WASHINGTON -- President Clinton's plan to drastically restructure HUD could be the first step toward cuts in federal funding for housing and community development programs, and has the potential to disrupt the housing bond market, lobbyists said Friday.
Those sources also said the president's proposal to expand the use of Individual Retirement Accounts could harm demand for tax-exempt bonds, and plans to cut federal taxes could also lead to lower state and local revenues.
Their comments came after Clinton's Oval Office speech Thursday night in which he proposed tax cuts for the middle class and said he would pay for those cuts by radically restructuring HUD and possibly selling off five federal electric power agencies.
In his speech, Clinton confirmed that he had scrapped an earlier plan for eliminating HUD, choosing instead to propose restructuring the agency by transforming the Federal Housing Administration into a private corporation, and merging dozens of housing programs into a few big block grants.
"My plan will ... shrink 60 programs into four at the Department of Housing and Urban Development," Clinton said.
Clinton's plans include creating two or three large block grants containing programs like the Community Development Block Grant program, HOME, and the Section 8 rent subsidy program. The funds would be administered by state and local governments, but the governments would still have to adhere to a set of federal guidelines to make sure the money was being used properly.
Housing industry officials said they were concerned that consolidating 60 programs into four would be a first step toward reducing federal funding for housing and community development, something that congressional Republicans have indicated they want to do.
Clinton "is already doing the Republicans' work for them by getting all the hostages in four rooms," said John T. McEvoy, the executive director of the National Council of State Housing Agencies. From there it would be an easy next step to propose lower levels of funding, he said.
Micah S. Green, the executive vice president of the Public Securities Association, said the White House and Congress need to keep in mind the potential effect on the housing bond market of any plans to change HUD programs.
"There needs to be sensitivity to the fact that there is a vast marketplace of securities that are backed by the full faith and credit of federal guarantees under HUD programs, and that sensitivity is necessary to ensure the marketplace is fully cognizant and knowledgeable as to what changes might occur," Green said.
Clinton was less specific about his plans for the Department of Energy, but he indicated that he is still likely to propose selling off the Bonneville, Alaska, Southeastern, Southwestern, and Western Power administrations.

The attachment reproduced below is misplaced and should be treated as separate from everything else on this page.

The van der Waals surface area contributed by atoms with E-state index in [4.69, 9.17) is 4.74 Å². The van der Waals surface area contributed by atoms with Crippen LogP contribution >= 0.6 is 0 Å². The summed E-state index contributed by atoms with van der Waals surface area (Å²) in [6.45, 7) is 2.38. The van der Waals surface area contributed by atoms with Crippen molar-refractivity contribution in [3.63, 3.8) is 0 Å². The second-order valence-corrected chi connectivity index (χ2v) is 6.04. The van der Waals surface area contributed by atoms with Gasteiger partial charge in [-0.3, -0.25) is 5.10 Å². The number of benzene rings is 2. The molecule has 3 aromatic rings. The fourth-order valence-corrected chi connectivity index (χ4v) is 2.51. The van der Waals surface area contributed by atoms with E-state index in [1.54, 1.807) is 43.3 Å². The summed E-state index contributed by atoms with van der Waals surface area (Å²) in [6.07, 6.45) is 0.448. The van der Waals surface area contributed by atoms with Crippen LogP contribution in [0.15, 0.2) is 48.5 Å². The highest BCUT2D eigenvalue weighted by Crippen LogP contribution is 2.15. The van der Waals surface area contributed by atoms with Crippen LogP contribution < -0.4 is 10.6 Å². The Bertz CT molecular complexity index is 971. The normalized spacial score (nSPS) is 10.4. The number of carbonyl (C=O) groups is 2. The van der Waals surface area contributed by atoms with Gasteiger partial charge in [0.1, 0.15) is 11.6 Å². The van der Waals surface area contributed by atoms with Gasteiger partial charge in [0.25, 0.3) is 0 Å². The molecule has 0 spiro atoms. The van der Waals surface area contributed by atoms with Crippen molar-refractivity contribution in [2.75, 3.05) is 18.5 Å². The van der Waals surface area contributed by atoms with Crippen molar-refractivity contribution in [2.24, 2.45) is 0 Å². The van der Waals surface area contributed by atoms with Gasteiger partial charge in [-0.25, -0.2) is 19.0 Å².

"We can sell off entire operations the government no longer needs to run," Clinton said.
The president's statement showed that the idea of selling the five power administrations "is still very much a live proposal," said Madalyn Cafruny, a spokeswoman for the American Public Power Association, which opposes the sale.
Selling the agencies could result in increased tax-exempt bond issuance if public power utilities purchased them. According to one estimate, selling the five could save the federal government $12 billion over five years.
But the power association has warned that the sales could result in increased electric power rates and fire-sale prices, which would defeat the purpose of getting rid of the agencies.
The proposals for cutting back HUD and the Department of Energy are designed to raise enough revenue to offset the losses expected from Clinton's proposals for tax breaks, the president said in his speech.
Among the tax proposals are a $500 income tax credit that families making up to $75,000 a year could receive for each child under the age of 13. Another Clinton proposal would permit middle-income families to deduct up to $10,000 a year for college tuition or other post-secondary education expenses.
Clinton is also proposing a kind of "super" IRA in which middle-income taxpayers could make tax-free deposits and withdrawals. The withdrawals could be for education, medical expenses, the purchase of a first home, or the care of an elderly parent.
Clinton's IRA follows similar proposals by various members of Congress that have been sharply criticized by the municipal bond industry.
Bond proponents have said they are concerned such enhanced savings accounts would draw individual investors from tax-exempt bonds by creating a sort of "super" treasury investment that would carry a higher rate than municipals and have the added value of being exempt from federal taxes.
Clinton's IRA plan and other savings proposals like it "are likely to lead to higher borrowing costs for all cities and towns," said Frank Shafroth, the director of policy and federal relations for the National League of Cities.
Shafroth also pointed out that Clinton's proposals for new federal income tax deductions and credits would reduce tax revenues for any state or local government that patterns its tax system on the federal government's.